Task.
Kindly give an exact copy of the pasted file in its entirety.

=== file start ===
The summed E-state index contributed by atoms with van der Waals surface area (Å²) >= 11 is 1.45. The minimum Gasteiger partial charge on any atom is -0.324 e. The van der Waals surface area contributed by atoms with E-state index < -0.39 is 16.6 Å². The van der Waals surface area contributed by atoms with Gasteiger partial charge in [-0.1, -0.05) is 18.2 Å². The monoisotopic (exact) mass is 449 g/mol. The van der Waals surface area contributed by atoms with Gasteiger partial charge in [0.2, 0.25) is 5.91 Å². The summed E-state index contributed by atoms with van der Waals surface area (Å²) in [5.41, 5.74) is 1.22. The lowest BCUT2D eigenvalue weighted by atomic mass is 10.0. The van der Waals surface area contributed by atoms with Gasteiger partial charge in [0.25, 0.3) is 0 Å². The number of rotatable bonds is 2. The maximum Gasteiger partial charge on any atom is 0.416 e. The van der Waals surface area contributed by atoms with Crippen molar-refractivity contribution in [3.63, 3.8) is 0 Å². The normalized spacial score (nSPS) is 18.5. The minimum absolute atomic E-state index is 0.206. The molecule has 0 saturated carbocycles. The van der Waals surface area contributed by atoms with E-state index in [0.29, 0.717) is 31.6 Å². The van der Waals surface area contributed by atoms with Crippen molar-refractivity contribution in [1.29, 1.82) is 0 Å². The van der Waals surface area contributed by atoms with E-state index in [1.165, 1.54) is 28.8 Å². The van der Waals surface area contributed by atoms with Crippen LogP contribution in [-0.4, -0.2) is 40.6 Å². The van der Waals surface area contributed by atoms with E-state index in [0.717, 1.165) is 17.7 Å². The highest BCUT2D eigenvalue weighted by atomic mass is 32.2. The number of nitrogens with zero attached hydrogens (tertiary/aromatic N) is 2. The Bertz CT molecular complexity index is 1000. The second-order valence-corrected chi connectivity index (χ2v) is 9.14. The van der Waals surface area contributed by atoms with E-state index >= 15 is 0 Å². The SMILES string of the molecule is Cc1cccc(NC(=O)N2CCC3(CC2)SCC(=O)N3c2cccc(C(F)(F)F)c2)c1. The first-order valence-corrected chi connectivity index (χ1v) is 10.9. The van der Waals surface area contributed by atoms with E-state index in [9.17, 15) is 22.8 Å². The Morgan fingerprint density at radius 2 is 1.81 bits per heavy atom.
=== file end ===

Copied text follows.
The summed E-state index contributed by atoms with van der Waals surface area (Å²) >= 11 is 1.45. The minimum Gasteiger partial charge on any atom is -0.324 e. The van der Waals surface area contributed by atoms with E-state index < -0.39 is 16.6 Å². The van der Waals surface area contributed by atoms with Gasteiger partial charge in [-0.1, -0.05) is 18.2 Å². The monoisotopic (exact) mass is 449 g/mol. The van der Waals surface area contributed by atoms with Gasteiger partial charge in [0.2, 0.25) is 5.91 Å². The summed E-state index contributed by atoms with van der Waals surface area (Å²) in [5.41, 5.74) is 1.22. The lowest BCUT2D eigenvalue weighted by atomic mass is 10.0. The van der Waals surface area contributed by atoms with Gasteiger partial charge in [0.25, 0.3) is 0 Å². The number of rotatable bonds is 2. The maximum Gasteiger partial charge on any atom is 0.416 e. The van der Waals surface area contributed by atoms with Crippen molar-refractivity contribution in [3.63, 3.8) is 0 Å². The normalized spacial score (nSPS) is 18.5. The minimum absolute atomic E-state index is 0.206. The molecule has 0 saturated carbocycles. The van der Waals surface area contributed by atoms with E-state index in [0.29, 0.717) is 31.6 Å². The van der Waals surface area contributed by atoms with Crippen molar-refractivity contribution in [1.29, 1.82) is 0 Å². The van der Waals surface area contributed by atoms with E-state index in [1.165, 1.54) is 28.8 Å². The van der Waals surface area contributed by atoms with Crippen LogP contribution in [-0.4, -0.2) is 40.6 Å². The van der Waals surface area contributed by atoms with E-state index in [0.717, 1.165) is 17.7 Å². The highest BCUT2D eigenvalue weighted by atomic mass is 32.2. The number of nitrogens with zero attached hydrogens (tertiary/aromatic N) is 2. The Bertz CT molecular complexity index is 1000. The second-order valence-corrected chi connectivity index (χ2v) is 9.14. The van der Waals surface area contributed by atoms with E-state index >= 15 is 0 Å². The SMILES string of the molecule is Cc1cccc(NC(=O)N2CCC3(CC2)SCC(=O)N3c2cccc(C(F)(F)F)c2)c1. The first-order valence-corrected chi connectivity index (χ1v) is 10.9. The van der Waals surface area contributed by atoms with E-state index in [9.17, 15) is 22.8 Å². The Morgan fingerprint density at radius 2 is 1.81 bits per heavy atom.